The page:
Occupy therefore has an important meaning as we work to create a thriving region in which we learn to rely more on each other using local resources, preserving and protecting our place and conserving energy and water. In short, Occupy is a vision that mirrors our Founders vision, for the creation of a sustainable prosperity and a Perfect Union.

Occupy also understands that sometimes in order to change the public discourse we need to exercise more strenuously our First Amendment Rights, perhaps the most important 35 words that have ever been ratified by a people.

“Congress shall make no law respecting an establishment of religion, or prohibiting the free exercise thereof; or abridging the freedom of speech, or of the press; or the right of the people peaceably to assemble, and to petition the Government for a redress of grievances.

Our speech is abridged when some voices, especially those with money, are taken more seriously than ours. When this happens, the only recourse is a public showing of our grievances. Does this mean that we all need to camp out in the intersection of Main and Water? Of course not. But what it does mean is that we have the responsibility to speak up, to act up, and not give up on our Founders vision.  

Some say that it took an Arab Spring to create the American Fall. Unless we learn how to better occupy all of our cities, towns and regions we may be watching the fall of the America. Only “We the People” can maintain “the Blessings of Liberty to us and our Posterity.”

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David Badagnani November 07, 2011 at 06:26 PM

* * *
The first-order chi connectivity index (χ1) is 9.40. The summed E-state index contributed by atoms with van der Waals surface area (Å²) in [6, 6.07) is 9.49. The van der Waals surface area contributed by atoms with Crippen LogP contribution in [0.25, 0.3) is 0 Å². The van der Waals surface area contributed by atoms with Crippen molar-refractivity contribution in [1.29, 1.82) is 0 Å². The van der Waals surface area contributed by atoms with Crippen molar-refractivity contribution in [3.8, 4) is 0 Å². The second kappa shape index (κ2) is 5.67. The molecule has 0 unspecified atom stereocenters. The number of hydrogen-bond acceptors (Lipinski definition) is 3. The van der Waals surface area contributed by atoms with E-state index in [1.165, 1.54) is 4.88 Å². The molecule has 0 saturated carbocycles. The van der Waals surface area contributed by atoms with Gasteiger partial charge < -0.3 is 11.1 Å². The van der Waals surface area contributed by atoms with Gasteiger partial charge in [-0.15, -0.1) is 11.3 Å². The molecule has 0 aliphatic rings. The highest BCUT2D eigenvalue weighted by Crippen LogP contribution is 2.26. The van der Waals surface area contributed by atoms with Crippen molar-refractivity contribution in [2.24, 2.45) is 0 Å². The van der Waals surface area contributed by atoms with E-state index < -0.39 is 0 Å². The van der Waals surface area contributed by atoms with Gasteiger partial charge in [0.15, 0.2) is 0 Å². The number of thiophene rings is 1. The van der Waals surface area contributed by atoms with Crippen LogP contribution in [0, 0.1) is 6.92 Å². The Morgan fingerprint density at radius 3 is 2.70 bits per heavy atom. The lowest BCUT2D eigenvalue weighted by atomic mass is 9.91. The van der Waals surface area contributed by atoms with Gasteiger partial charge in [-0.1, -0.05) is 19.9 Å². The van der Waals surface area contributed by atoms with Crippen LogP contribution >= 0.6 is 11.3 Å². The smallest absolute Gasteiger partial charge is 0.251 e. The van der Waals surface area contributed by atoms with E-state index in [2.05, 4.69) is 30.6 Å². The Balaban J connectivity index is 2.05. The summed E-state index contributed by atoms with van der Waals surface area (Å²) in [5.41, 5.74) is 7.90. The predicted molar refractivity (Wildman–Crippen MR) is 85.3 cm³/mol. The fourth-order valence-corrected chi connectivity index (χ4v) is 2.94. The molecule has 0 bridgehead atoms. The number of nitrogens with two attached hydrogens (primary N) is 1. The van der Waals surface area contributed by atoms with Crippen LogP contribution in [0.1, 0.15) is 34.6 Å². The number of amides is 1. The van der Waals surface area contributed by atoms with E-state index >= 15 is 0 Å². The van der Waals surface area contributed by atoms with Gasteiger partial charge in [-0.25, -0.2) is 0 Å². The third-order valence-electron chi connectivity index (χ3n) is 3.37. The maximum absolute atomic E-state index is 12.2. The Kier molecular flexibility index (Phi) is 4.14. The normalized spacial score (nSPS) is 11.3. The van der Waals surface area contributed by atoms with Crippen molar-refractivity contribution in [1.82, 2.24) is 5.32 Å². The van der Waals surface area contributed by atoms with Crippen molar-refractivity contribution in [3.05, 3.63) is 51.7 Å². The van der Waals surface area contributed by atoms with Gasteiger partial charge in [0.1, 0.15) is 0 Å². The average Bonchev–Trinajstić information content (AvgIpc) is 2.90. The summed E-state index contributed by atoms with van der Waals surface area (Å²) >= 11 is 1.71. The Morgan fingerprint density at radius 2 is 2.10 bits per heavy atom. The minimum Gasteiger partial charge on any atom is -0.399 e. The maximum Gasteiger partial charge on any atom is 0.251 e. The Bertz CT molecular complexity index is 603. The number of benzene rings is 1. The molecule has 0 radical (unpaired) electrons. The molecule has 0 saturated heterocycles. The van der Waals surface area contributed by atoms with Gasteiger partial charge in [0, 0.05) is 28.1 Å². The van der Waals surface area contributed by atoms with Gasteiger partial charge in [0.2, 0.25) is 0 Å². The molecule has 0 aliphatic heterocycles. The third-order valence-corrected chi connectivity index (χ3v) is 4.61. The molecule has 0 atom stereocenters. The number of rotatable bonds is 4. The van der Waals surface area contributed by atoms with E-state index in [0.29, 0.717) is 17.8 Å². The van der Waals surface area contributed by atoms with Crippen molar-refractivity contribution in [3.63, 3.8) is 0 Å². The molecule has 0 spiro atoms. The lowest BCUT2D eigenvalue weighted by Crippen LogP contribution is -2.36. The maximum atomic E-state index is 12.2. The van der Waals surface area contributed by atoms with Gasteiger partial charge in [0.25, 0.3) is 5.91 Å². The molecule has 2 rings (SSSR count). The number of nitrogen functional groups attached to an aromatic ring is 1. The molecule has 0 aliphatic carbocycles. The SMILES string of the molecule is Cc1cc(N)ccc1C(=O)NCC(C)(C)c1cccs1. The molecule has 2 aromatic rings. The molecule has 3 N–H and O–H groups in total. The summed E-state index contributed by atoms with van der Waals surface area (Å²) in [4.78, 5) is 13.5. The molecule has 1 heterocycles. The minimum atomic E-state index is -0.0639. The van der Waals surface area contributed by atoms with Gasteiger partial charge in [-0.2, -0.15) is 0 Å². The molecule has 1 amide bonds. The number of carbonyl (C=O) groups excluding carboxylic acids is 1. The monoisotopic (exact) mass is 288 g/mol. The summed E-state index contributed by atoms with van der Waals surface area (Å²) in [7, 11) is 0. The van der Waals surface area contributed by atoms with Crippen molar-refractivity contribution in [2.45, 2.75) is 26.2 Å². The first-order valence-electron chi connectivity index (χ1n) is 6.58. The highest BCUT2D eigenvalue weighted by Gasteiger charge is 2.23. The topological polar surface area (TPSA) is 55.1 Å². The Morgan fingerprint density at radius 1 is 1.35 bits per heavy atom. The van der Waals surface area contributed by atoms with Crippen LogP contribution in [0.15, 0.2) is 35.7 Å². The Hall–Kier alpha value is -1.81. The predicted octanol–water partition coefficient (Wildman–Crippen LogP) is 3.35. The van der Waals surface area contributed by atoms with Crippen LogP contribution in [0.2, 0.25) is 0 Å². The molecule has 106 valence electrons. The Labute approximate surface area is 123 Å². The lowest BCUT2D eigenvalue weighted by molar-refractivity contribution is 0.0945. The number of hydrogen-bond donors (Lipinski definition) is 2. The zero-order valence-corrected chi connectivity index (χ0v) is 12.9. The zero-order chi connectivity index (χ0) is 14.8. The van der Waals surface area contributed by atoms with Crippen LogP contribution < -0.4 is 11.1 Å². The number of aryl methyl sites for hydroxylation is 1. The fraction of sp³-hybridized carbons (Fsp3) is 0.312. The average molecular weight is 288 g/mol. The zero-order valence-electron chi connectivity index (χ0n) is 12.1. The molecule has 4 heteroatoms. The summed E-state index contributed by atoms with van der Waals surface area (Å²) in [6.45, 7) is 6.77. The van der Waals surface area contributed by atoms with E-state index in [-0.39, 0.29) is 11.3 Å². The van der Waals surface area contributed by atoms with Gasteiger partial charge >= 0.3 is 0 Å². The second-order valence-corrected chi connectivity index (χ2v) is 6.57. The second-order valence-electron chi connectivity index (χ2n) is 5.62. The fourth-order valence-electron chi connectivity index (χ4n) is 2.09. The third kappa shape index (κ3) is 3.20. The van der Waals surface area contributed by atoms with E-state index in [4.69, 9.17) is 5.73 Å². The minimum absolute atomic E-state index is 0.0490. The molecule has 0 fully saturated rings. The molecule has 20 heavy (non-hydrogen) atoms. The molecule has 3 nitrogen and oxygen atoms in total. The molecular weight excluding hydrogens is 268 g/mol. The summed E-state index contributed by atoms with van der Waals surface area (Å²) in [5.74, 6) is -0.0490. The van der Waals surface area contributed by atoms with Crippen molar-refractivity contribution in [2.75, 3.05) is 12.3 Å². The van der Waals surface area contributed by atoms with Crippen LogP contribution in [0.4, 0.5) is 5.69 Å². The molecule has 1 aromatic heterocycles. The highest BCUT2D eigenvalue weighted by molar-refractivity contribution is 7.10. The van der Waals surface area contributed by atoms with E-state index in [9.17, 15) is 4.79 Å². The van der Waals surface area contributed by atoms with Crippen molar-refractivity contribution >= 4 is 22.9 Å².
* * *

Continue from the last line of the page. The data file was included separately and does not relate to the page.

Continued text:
Nice article. Did there used to be a public squre in Kent?
Rick Hawksley November 08, 2011 at 02:00 PM
David, the intersection of Main and Water was once known as fountain square. There was a fountain in the middle of the intersection, obviously originally placed there when horses and buggies were available to the wealthiest citizens. When the town was platted there was a village square planned for the intersection of Depeyster and Main. It still would be a good place for one, especially as we approach a post-automobile society and will no longer need the current uses.
David Badagnani November 08, 2011 at 09:21 PM
That's interesting--I never knew that. Are there any images of that square? It doesn't seem like it would have been a very big square, at least compared to towns like Oberlin or Chardon which have big, park-like squares.
Elaine Hullihen November 08, 2011 at 11:27 PM
Thanks for that Rick. I feel as if this is a great time of reflection in America. I agree with you that if we don't "learn how to better occupy all of our cities, towns and regions we may be watching the fall of the America." It is an important time for us all to sort out what it is we want to cultivate in our country and I think more public squares would make a big difference.
Dale Dawson November 14, 2011 at 06:58 PM
“Congress shall make no law respecting an establishment of religion, or prohibiting the free exercise thereof; or abridging the freedom of speech, or of the press; or the right of the people peaceably to assemble, and to petition the Government for a redress of grievances. “ I believe in these words -- ALL of them. Most with a more liberal persuasion gloss over the first part though, about the free exercise of religion as part of the battle for the "public square." I do not think our founding fathers ever intended the public square to become a public bathroom, house of prostitution, drug den or a square of violence and pilfering, all in the name of "free speech." And yes, a clear message IS important if they are ever to be taken seriously.